UK: Teenage computer hacker who downloaded indecent images and stole bank details avoids jail time

The Sussex Police report:

A Crawley man has been sentenced for on-line ‘hacking’ based frauds, and for offences relating to indecent images of children.

Aaron Coster, 18, unemployed, of Farnham Close, Broadfield, Crawley, was sentenced to a total of two years imprisonment suspended for two years when he appeared at Hove Crown Court on Friday (29 January), having pleaded guilty to nine offences at a hearing in November last year.

The nine offences were; three counts of unauthorised computer access, one of fraud by false representation, three of making an indecent image of a child, and one of possession of an extreme pornographic image.

He was also served with a Sexual Harm Prevention Order (SHPO) to last for ten years and subject then to further court decision, severely restricting his access to computers, and is also required to carry out 250 hours unpaid work.

The investigation began in 2013 when Sussex Police received intelligence that Coster had been downloading indecent images of children. His address was searched and computers were seized which were later found to contain 26 images of the most serious nature.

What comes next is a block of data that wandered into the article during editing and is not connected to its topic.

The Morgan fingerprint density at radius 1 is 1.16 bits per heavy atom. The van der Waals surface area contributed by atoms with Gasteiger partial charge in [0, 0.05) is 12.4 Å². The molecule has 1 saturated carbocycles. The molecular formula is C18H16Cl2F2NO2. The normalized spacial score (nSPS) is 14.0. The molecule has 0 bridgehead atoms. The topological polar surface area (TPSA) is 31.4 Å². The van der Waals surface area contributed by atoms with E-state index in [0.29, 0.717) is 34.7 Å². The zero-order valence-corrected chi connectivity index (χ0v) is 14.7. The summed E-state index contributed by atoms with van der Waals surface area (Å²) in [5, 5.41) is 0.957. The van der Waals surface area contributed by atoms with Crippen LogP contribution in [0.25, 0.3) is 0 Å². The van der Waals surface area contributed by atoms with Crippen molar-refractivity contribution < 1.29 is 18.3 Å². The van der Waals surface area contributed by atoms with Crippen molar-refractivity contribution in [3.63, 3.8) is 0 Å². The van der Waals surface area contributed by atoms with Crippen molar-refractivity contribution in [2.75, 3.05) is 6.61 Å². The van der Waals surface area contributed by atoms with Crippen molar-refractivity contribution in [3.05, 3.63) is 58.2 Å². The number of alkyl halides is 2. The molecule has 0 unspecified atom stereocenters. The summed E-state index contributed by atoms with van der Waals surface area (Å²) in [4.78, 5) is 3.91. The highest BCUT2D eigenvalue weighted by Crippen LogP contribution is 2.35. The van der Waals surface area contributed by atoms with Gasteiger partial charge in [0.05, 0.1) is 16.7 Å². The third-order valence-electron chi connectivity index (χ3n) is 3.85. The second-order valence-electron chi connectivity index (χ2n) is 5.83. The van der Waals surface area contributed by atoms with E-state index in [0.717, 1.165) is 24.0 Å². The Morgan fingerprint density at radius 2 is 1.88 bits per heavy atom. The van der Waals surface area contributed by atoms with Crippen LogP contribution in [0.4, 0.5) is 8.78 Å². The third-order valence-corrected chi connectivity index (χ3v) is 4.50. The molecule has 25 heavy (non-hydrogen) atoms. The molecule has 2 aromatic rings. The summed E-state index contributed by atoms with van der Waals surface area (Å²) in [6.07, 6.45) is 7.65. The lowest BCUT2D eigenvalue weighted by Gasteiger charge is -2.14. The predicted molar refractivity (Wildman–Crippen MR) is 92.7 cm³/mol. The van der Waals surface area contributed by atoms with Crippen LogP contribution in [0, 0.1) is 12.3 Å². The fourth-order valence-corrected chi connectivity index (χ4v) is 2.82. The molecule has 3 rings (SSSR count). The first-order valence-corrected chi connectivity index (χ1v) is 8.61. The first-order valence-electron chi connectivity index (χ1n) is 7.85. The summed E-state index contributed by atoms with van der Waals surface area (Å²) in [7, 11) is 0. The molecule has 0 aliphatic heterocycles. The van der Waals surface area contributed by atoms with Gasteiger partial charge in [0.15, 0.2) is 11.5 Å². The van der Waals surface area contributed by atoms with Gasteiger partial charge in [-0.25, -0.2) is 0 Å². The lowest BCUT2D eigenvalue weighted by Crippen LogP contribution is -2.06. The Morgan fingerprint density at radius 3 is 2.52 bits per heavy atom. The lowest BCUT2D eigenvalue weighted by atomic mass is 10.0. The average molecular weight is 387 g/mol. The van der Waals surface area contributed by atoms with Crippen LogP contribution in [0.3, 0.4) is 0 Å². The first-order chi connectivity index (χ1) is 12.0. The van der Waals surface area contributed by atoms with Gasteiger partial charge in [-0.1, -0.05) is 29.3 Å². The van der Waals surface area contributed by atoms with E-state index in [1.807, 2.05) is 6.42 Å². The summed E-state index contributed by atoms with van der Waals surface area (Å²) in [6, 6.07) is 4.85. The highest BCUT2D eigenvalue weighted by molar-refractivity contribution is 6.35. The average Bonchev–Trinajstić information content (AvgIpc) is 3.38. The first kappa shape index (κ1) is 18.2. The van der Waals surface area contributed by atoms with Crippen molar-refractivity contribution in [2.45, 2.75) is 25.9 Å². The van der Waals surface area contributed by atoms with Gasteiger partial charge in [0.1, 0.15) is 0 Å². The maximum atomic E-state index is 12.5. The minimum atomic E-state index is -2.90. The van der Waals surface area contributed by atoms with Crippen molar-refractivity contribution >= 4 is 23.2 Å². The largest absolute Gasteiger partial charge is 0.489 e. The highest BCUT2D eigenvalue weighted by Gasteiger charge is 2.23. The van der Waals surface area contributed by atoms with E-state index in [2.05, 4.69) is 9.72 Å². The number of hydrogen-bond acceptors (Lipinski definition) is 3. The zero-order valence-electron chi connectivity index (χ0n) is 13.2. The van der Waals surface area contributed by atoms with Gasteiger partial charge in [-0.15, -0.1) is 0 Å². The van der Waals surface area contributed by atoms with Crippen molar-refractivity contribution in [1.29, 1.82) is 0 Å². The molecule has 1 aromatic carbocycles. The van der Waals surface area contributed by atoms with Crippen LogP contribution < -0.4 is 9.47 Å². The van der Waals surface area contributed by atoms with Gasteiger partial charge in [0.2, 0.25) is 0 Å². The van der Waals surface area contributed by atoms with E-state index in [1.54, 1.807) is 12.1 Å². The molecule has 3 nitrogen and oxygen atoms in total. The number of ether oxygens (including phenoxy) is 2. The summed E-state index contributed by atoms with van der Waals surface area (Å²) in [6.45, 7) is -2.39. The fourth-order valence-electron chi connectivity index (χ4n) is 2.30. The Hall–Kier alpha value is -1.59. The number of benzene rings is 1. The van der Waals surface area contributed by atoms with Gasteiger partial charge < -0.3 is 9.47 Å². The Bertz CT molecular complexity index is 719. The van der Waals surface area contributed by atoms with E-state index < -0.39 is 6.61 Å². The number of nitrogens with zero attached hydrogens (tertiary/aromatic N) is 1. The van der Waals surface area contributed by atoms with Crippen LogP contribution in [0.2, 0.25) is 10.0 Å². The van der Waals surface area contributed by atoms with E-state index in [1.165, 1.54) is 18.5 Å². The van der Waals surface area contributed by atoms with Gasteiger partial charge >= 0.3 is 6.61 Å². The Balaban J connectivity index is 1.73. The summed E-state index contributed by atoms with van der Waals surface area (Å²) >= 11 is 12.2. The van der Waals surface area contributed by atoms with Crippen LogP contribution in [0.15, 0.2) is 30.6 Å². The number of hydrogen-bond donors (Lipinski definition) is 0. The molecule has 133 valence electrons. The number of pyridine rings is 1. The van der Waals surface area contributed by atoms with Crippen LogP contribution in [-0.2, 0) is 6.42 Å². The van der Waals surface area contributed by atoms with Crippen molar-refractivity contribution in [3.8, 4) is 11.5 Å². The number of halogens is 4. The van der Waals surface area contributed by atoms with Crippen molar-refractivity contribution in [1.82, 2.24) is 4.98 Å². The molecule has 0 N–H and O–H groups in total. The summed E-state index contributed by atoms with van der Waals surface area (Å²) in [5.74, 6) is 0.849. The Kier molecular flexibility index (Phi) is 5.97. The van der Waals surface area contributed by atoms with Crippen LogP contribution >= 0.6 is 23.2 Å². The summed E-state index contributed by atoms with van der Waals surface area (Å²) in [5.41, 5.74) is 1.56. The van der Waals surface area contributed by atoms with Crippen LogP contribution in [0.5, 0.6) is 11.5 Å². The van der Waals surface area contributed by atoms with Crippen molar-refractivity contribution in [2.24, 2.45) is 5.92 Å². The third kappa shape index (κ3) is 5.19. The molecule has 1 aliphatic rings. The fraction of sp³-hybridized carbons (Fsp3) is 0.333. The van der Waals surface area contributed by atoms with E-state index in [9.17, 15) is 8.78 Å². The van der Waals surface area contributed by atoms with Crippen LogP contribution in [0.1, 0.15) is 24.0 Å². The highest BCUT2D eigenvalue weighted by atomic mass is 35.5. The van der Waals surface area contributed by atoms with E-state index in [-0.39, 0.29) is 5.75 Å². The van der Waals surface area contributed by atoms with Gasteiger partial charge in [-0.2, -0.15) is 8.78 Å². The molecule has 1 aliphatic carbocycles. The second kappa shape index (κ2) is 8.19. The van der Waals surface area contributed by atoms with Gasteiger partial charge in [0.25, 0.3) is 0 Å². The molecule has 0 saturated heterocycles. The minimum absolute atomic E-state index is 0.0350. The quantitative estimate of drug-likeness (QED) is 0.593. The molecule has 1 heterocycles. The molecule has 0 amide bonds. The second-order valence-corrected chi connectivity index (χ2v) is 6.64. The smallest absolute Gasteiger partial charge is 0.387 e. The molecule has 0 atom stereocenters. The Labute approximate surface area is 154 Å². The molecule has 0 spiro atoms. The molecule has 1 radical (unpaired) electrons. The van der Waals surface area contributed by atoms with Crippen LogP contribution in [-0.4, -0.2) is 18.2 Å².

There was no evidence of any contact offending against children by Coster, whether in person or on-line, and none of the images are believed to be of local children.

However, separate enquiries also revealed that he acquired and used a remote access computer tool which is designed to control another computer.

Coster had hacked into the computers of more than 100 people in the UK, elsewhere in Europe, and the United States, allowing him to find their passwords, and account details, when he found that the users were on-line and had often left their passwords and addresses accessible.

He used this information to order for himself computer equipment and games,  some of which were still present when police searched his address.

These activities came to light when a UK resident spotted that his computer identity was being used to place orders, and reported him to the police.

Detective Constable David Hull of the Surrey and Sussex Cyber Crime Unit said; “This investigation initially focused on Coster’s acquisition of indecent images of children, but we then followed up information that led us to his hacking activities. All the offending appears to have been carried out for his own personal gratification rather than for financial gain.
“Although still living at home, Coster had become very skilled and adept in the use of computer technology. We hope that the sentencing will encourage him to put his skills to legitimate use to the benefit of law-abiding society.

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